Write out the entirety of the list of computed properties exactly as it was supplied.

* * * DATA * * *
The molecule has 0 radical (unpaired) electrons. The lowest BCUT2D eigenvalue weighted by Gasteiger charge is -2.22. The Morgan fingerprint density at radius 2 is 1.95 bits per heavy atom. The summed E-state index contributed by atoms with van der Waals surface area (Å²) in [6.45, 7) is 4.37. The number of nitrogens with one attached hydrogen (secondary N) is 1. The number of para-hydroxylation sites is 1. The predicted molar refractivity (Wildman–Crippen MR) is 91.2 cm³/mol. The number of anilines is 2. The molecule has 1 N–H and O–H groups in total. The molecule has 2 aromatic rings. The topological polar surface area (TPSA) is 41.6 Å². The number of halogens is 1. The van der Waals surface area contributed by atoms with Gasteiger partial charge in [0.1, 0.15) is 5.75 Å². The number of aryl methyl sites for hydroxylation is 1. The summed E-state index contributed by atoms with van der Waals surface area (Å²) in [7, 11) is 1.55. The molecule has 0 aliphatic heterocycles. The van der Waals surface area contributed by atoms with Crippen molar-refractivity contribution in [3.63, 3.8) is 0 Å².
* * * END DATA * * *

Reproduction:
The molecule has 0 radical (unpaired) electrons. The lowest BCUT2D eigenvalue weighted by Gasteiger charge is -2.22. The Morgan fingerprint density at radius 2 is 1.95 bits per heavy atom. The summed E-state index contributed by atoms with van der Waals surface area (Å²) in [6.45, 7) is 4.37. The number of nitrogens with one attached hydrogen (secondary N) is 1. The number of para-hydroxylation sites is 1. The predicted molar refractivity (Wildman–Crippen MR) is 91.2 cm³/mol. The number of anilines is 2. The molecule has 1 N–H and O–H groups in total. The molecule has 2 aromatic rings. The topological polar surface area (TPSA) is 41.6 Å². The number of halogens is 1. The van der Waals surface area contributed by atoms with Gasteiger partial charge in [0.1, 0.15) is 5.75 Å². The number of aryl methyl sites for hydroxylation is 1. The summed E-state index contributed by atoms with van der Waals surface area (Å²) in [7, 11) is 1.55. The molecule has 0 aliphatic heterocycles. The van der Waals surface area contributed by atoms with Crippen molar-refractivity contribution in [3.63, 3.8) is 0 Å².